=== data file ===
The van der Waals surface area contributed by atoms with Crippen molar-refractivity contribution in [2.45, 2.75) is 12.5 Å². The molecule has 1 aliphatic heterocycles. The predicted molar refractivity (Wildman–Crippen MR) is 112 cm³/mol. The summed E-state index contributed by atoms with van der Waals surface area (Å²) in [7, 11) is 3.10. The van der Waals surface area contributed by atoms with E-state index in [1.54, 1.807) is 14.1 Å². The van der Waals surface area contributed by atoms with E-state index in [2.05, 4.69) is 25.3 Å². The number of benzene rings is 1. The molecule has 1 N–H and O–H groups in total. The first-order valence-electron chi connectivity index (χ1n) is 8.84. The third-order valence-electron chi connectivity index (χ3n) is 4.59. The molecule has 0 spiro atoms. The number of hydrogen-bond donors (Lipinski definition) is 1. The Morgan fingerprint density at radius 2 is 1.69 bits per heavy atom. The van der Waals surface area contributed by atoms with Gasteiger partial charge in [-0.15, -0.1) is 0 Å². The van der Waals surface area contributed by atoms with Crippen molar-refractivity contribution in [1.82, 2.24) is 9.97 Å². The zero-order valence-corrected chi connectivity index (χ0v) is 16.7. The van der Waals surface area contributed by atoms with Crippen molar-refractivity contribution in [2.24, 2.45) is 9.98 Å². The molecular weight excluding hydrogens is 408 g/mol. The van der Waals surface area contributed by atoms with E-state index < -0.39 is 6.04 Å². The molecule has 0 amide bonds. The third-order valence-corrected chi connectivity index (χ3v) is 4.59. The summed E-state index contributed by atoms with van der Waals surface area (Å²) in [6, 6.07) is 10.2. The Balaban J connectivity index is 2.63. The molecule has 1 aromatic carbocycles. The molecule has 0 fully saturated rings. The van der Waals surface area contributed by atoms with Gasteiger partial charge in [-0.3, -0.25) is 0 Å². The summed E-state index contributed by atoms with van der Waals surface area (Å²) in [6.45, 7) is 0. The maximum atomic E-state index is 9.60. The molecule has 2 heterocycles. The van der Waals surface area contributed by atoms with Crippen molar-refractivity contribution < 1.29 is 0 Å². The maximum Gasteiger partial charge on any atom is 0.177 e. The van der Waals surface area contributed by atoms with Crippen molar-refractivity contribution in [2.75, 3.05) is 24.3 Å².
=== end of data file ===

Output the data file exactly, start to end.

The van der Waals surface area contributed by atoms with Crippen molar-refractivity contribution in [2.45, 2.75) is 12.5 Å². The molecule has 1 aliphatic heterocycles. The predicted molar refractivity (Wildman–Crippen MR) is 112 cm³/mol. The summed E-state index contributed by atoms with van der Waals surface area (Å²) in [7, 11) is 3.10. The van der Waals surface area contributed by atoms with E-state index in [1.54, 1.807) is 14.1 Å². The van der Waals surface area contributed by atoms with E-state index in [2.05, 4.69) is 25.3 Å². The number of benzene rings is 1. The molecule has 1 N–H and O–H groups in total. The first-order valence-electron chi connectivity index (χ1n) is 8.84. The third-order valence-electron chi connectivity index (χ3n) is 4.59. The molecule has 0 spiro atoms. The number of hydrogen-bond donors (Lipinski definition) is 1. The Morgan fingerprint density at radius 2 is 1.69 bits per heavy atom. The van der Waals surface area contributed by atoms with Gasteiger partial charge in [-0.15, -0.1) is 0 Å². The van der Waals surface area contributed by atoms with Crippen molar-refractivity contribution in [1.82, 2.24) is 9.97 Å². The zero-order valence-corrected chi connectivity index (χ0v) is 16.7. The van der Waals surface area contributed by atoms with Crippen molar-refractivity contribution in [2.24, 2.45) is 9.98 Å². The molecular weight excluding hydrogens is 408 g/mol. The van der Waals surface area contributed by atoms with E-state index < -0.39 is 6.04 Å². The molecule has 0 amide bonds. The third-order valence-corrected chi connectivity index (χ3v) is 4.59. The summed E-state index contributed by atoms with van der Waals surface area (Å²) in [6, 6.07) is 10.2. The Balaban J connectivity index is 2.63. The molecule has 1 aromatic carbocycles. The molecule has 0 fully saturated rings. The van der Waals surface area contributed by atoms with Gasteiger partial charge in [-0.3, -0.25) is 0 Å². The summed E-state index contributed by atoms with van der Waals surface area (Å²) in [6.45, 7) is 0. The maximum atomic E-state index is 9.60. The molecule has 2 heterocycles. The van der Waals surface area contributed by atoms with Crippen molar-refractivity contribution < 1.29 is 0 Å². The maximum Gasteiger partial charge on any atom is 0.177 e. The van der Waals surface area contributed by atoms with Crippen molar-refractivity contribution in [2.75, 3.05) is 24.3 Å².